Skincare topicals are products that prevent or treat damage to the skin (dermis), the largest organ in the body. Skincare topicals may improve chronic skin conditions such as acne, dryness, eczema, or overall skin appearance. In some cases, people may even use topical skincare products for flare ups of inflammatory conditions like eczema. Common skincare ingredients such as hyaluronic acid help to improve moisture in the skin, whereas other topical skincare products are formulated to include vitamins, minerals, and botanicals to nourish the skin.

 

skincare topicals
Topical skincare products can be used to improve skin integrity and overall quality.

 

What are topical skincare products?

Topical skincare products refer to creams, gels, and oils that are applied externally to the skin. Within the scope of skincare, some of these products are referred to as “cosmeceuticals.” Cosmeceuticals are skincare products made from professional grade ingredients. In some cases, cosmeceuticals may be pharmaceuticals requiring a prescription from your healthcare provider. (1)

What are topical skincare products used for?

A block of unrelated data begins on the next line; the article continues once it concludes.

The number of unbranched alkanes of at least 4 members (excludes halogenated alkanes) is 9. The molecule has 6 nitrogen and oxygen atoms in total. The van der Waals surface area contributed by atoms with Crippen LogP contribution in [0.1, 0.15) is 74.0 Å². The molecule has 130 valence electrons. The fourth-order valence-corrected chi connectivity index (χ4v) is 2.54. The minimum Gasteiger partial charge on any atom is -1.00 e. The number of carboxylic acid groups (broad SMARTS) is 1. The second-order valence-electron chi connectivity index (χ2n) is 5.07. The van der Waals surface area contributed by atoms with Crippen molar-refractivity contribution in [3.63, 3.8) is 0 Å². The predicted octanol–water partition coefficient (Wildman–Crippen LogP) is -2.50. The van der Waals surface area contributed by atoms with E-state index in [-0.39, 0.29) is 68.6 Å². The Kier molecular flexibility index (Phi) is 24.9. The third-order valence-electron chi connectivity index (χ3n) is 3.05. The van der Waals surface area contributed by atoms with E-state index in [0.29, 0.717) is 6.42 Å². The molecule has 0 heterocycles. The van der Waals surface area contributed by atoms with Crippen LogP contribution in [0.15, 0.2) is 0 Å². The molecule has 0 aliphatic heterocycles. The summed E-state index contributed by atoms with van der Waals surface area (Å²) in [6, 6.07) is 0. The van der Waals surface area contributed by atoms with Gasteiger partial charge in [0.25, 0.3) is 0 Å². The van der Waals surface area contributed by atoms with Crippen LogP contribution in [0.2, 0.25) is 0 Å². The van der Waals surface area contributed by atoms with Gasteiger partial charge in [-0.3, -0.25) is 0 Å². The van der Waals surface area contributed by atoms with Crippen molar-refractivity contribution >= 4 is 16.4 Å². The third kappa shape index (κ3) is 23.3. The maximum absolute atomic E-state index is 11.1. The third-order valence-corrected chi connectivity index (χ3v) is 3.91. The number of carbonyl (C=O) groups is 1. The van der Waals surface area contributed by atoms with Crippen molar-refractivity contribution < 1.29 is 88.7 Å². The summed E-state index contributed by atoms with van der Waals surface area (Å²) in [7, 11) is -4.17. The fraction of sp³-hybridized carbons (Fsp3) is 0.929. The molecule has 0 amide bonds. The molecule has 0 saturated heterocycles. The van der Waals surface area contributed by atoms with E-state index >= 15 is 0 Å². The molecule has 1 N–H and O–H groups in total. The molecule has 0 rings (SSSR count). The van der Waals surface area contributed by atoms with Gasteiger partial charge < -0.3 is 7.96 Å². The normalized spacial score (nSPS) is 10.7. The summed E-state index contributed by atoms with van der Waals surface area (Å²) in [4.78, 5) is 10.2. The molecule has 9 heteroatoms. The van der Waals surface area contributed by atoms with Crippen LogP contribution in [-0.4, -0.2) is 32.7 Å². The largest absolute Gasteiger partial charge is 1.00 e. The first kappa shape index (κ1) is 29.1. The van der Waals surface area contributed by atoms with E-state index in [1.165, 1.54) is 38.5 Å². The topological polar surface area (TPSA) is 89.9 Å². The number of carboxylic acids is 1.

When using skincare topicals, the overall goal is to improve skin integrity and overall quality with a focus on improving glow and radiance. Skin radiance is defined by skin smoothness and the amount of light that it is able to reflect. (11) Skin quality and integrity vary according to age, environmental factors, diet, and other factors. For example, skin may be wrinkled, have variation in color, or look dull due to dehydration, aging, or photoaging resulting from ultraviolet (UV) exposure over a period of time. (5) Using topical skincare products can help prevent or improve skin integrity, quality, radiance, and much more. (11)

Common skin conditions

Some skin conditions may use topicals in order to help soothe or treat symptoms. It is always best to consult with your practitioner if you suspect you have, or currently have any of the following:

  • Acne
  • Eczema
  • Melasma (brown patches caused by sun exposure or hormonal changes)
  • Rosacea
  • Solar lentigines (patches of darkened skin)
  • Sunburn (11)

Types of topical skincare products

Within skincare, there are three main categories into which topicals can fall. Topicals can be used to treat, moisturize, or prevent and protect. (11)

Treatments

There are many different ways in which skincare topicals help to address or alleviate skin conditions based on their ingredients. Some topicals that treat skin texture often use chemical and/or physical exfoliants to help encourage the shedding of old skin cells and the replacement with younger skin cells (cell turnover). Increasing cell turnover helps increase the skin’s radiance, color, and texture. Other topical skincare products used to treat problem areas focus on regulating sebum (oil) or decreasing inflammation. Furthermore, some products may have antimicrobial properties which help to keep bacteria associated with acne in check. (11)